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Children and COVID-19 Research Library

UNICEF Innocenti's curated library of COVID-19 + Children research

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Children's mental health during the first two years of the COVID-19 pandemic: burden, risk factors and posttraumatic growth: a mixed-methods parents' perspective

AUTHOR(S)
Anna Wenter; Maximilian Schickl; Kathrin Sevecke (et al.)

Published: June 2022   Journal: Frontiers in Psychology
The COVID-19 pandemic and the accompanying containment measures such as physical distancing and school closures led to major changes in children’s everyday lives. By means of a mixed-methods study, the “Tyrolean COVID-19 Children’s Study” investigated the effects of the pandemic and factors influencing mental health and health-related quality of life of North Tyrolean (Austria) and South Tyrolean (Italy) children aged 3–13 years. Parents filled out N = 2,691 online questionnaires (951 preschool children: 3–6 years; 1,740 schoolchildren: 7–13 years) at four measurement time points (March 2020, December 2020, June 2021, December 2021). For both age groups, children’s mental health outcomes (internalising problems, posttraumatic stress symptoms) were worse in December 2021 (t4) than children’s mental health outcomes in March 2020 (t1). With regard to aggressive behaviour, this difference was only found among schoolchildren. Thematic analysis of an open ended, written question revealed the following positive changes in children during the Corona crisis: (1) the importance of intra- and extra-familial relationships, (2) new competences and experiences, (3) values and virtues, (4) use of time, and (5) family strength. Using multilevel modelling, threat experience, economic disruption, and perceived posttraumatic growth were shown to be the strongest predictors of all outcomes. Additionally, male gender was shown to be a predictor of aggressive behaviour. In terms of age, schoolchildren showed more internalising problems, aggressive behaviour, and threat experience than preschool children.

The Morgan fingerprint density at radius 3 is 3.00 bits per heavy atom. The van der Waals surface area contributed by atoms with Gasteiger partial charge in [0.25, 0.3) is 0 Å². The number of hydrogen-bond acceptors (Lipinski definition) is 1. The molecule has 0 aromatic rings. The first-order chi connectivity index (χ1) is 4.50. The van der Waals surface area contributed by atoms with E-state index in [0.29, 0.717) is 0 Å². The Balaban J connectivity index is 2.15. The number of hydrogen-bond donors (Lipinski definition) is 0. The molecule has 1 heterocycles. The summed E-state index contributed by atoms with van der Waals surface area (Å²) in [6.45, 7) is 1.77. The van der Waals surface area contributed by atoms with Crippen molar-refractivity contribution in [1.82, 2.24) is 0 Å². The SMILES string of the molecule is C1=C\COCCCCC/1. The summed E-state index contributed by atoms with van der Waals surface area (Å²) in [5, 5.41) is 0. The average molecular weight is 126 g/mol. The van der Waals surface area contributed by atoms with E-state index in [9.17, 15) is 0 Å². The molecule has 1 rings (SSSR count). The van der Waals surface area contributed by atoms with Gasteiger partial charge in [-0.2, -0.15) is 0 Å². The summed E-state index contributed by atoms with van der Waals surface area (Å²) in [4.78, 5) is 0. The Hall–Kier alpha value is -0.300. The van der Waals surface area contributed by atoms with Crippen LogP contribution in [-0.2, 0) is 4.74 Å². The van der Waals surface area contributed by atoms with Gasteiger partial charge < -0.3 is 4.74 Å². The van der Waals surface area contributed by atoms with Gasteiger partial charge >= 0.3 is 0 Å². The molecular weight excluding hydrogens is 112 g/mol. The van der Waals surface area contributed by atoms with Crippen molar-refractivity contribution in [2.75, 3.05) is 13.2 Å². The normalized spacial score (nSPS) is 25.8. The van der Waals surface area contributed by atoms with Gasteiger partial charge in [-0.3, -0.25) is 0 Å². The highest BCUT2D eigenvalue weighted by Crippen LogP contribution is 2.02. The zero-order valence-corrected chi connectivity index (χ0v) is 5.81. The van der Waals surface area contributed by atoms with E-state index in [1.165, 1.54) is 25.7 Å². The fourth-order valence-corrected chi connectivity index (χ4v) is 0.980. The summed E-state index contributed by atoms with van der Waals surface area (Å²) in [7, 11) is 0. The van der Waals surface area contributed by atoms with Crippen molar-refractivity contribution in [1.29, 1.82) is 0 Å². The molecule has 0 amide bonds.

What will the coronavirus do to our kids? Parents in Austria dealing with the effects of the COVID-19 pandemic on their children

AUTHOR(S)
Ulrike Zartler; Vera Dafert; Petra Dirnberger (et al.)

Published: April 2022   Journal: Journal of Family Research
This study investigates parents' experiences in dealing with the potential negative effects of the pandemic on their offspring, and seeks to explicate (1) how parents have assessed their children's situations during the pandemic; (2) what challenges parents have experienced in accompanying their offspring through the crisis; and (3) what strategies parents have developed for helping their children cope with the effects of the pandemic.
The impact of the COVID-19 pandemic on the employment situation and financial well-being of families with children in Austria: evidence from the first ten months of the crisis

AUTHOR(S)
Nadia Steiber; Christina Siegert; Stefan Vogtenhuber

Published: April 2022   Journal: JFR : Journal of Family Research

 This study investigates the impact of the COVID-19 pandemic on the employment situation of parents and in turn on the subjective financial well-being of families with children in Austria. The pandemic had strong repercussions on the Austrian labour market. The short-time work (STW) programme covered a third of employees in the first half of 2020 and helped to maintain employment levels. This study provides evidence on how an unprecedented labour market crisis of this sort and in particular the exceptionally wide use of STW had affected the employment situation of parents and the financial well-being of different types of families.